SEJONG — A feasibility study has shown that the physical recovery of a passenger ferry that sank last year may be technically possible, but it has yet to be decided whether to actually salvage the ship, the government said Friday.
The interim outcome of the government study came amid strong demand from the families of those killed in the accident to salvage the ship in order to determine the exact cause and to find the bodies of nine people who remain missing.
The 6,825-ton ferry Sewol sank off the country’s southwest coast on April 16 last year, killing 304 people, mostly high school students on a school excursion.
According to the Ministry of Oceans and Fisheries, the study largely checked the feasibility of five methods.
Of the five methods considered, using a submersible floating dock appeared to be the best choice, a ministry official told a press briefing.
“It is considered relatively safer than other methods considered,” said Park Jun-kwon, head of the ministry’s seaport policy bureau.
The method will use large offshore cranes to hoist the sunken ferry and move it onto a floating dock, which will then be drained to bring the ship up to surface.
Since such a method has never been used before, there is a slim chance that the hull could break into two parts while being raised from the seabed.
The ministry official, however, noted the technical possibility of the ship’s recovery will only play a part, along with other factors, in the final decision on whether to actually pull the ship out of the water.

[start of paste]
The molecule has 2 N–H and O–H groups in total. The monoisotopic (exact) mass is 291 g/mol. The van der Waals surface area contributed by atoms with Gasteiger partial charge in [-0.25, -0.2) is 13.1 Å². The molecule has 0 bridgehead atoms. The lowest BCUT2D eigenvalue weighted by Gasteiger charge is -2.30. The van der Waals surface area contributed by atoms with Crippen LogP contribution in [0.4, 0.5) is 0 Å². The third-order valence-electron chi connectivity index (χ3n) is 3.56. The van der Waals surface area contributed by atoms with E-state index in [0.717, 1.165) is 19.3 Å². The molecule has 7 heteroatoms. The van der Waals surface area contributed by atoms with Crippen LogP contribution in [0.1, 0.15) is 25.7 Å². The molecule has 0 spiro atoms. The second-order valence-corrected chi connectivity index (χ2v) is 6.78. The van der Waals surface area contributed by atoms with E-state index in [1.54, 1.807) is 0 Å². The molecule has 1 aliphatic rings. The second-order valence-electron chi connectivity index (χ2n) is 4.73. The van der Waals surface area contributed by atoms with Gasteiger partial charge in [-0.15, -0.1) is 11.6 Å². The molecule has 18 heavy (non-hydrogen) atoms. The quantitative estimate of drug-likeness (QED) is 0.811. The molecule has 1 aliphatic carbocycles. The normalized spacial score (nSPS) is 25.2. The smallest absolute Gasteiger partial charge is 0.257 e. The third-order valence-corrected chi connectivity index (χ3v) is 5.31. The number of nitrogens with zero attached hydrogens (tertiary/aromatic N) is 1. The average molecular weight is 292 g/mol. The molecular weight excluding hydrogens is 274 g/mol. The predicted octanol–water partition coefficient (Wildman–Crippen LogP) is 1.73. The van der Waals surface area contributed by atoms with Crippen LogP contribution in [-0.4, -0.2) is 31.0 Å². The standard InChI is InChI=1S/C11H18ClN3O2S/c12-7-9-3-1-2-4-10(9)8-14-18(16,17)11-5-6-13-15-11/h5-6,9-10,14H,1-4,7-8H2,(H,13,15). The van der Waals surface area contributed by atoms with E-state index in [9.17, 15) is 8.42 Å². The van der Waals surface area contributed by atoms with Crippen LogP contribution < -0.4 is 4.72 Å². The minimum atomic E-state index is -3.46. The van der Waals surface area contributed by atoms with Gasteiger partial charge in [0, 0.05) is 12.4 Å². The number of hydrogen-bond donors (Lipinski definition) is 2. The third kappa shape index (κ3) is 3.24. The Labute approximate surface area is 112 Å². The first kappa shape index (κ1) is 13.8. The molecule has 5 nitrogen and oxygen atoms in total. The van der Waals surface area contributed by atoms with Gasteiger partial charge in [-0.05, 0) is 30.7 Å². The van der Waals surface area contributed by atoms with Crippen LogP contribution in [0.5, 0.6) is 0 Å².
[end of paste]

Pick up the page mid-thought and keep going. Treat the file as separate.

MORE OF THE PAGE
Other factors that may play a role include the cost of the project.
Park said the particular method using offshore cranes and a floating dock is expected to cost at minimum 100 billion won (US$91.35 million), but could grow to more than 200 billion won depending on many elements such as duration. The project could easily last up to 18 months depending on weather conditions.
The country’s conservative groups are opposed to spending large amounts of taxpayers’ money to salvage the sunken ferry. The government earlier said it has already spent some 185 billion won, mostly on search and rescue operations that lasted nearly seven months after the tragic sinking of the ship.
It said at least an additional 250 billion won will be needed to compensate the victims, as well as residents and fishermen near the accident site who were forced to halt their daily jobs due to the prolonged search and rescue operation.
The ministry official said other methods of recovery considered included using only offshore cranes, which will likely cost less than using both cranes and a floating dock.
However, other methods may be excluded from the shortlist of available technologies as they may prove to be extremely dangerous, if not impossible, due to strong currents in the accident area.
The ministry said it will work to publish a final report of the feasibility study before the end of the month and submit it to the central disaster control center, which will then make a final decision on whether to salvage the ship.
Such a decision is expected to take at least a few months as Maritime Minister Yoo Ki-june has said it should be based on public consensus.